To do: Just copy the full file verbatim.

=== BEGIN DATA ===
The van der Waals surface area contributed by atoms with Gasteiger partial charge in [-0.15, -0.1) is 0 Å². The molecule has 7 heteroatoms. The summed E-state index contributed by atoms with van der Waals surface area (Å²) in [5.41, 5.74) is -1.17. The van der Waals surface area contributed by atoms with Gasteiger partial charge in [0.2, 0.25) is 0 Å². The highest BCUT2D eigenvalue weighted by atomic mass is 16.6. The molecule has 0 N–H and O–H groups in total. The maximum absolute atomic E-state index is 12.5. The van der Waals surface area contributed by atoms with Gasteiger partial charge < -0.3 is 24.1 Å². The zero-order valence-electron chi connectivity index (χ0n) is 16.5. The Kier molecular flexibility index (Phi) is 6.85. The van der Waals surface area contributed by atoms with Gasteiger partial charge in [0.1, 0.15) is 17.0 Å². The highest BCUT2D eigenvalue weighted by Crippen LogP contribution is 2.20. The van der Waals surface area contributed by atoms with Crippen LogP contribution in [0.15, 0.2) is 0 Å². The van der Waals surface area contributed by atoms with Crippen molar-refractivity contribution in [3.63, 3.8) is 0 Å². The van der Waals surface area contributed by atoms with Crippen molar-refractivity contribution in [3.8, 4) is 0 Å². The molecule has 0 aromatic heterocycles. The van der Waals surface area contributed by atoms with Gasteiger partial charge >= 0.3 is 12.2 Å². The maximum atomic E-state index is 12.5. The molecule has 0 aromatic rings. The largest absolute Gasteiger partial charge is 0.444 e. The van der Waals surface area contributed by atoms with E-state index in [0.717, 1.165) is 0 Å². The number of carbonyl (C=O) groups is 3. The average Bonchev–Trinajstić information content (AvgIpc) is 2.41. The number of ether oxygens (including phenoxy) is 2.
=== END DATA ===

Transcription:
The van der Waals surface area contributed by atoms with Gasteiger partial charge in [-0.15, -0.1) is 0 Å². The molecule has 7 heteroatoms. The summed E-state index contributed by atoms with van der Waals surface area (Å²) in [5.41, 5.74) is -1.17. The van der Waals surface area contributed by atoms with Gasteiger partial charge in [0.2, 0.25) is 0 Å². The highest BCUT2D eigenvalue weighted by atomic mass is 16.6. The molecule has 0 N–H and O–H groups in total. The maximum absolute atomic E-state index is 12.5. The van der Waals surface area contributed by atoms with Gasteiger partial charge < -0.3 is 24.1 Å². The zero-order valence-electron chi connectivity index (χ0n) is 16.5. The Kier molecular flexibility index (Phi) is 6.85. The van der Waals surface area contributed by atoms with Gasteiger partial charge in [0.1, 0.15) is 17.0 Å². The highest BCUT2D eigenvalue weighted by Crippen LogP contribution is 2.20. The van der Waals surface area contributed by atoms with Crippen LogP contribution in [0.15, 0.2) is 0 Å². The van der Waals surface area contributed by atoms with Crippen molar-refractivity contribution in [3.63, 3.8) is 0 Å². The van der Waals surface area contributed by atoms with Crippen molar-refractivity contribution in [3.8, 4) is 0 Å². The molecule has 0 aromatic heterocycles. The van der Waals surface area contributed by atoms with Gasteiger partial charge >= 0.3 is 12.2 Å². The maximum atomic E-state index is 12.5. The molecule has 0 aromatic rings. The largest absolute Gasteiger partial charge is 0.444 e. The van der Waals surface area contributed by atoms with E-state index in [0.717, 1.165) is 0 Å². The number of carbonyl (C=O) groups is 3. The average Bonchev–Trinajstić information content (AvgIpc) is 2.41. The number of ether oxygens (including phenoxy) is 2.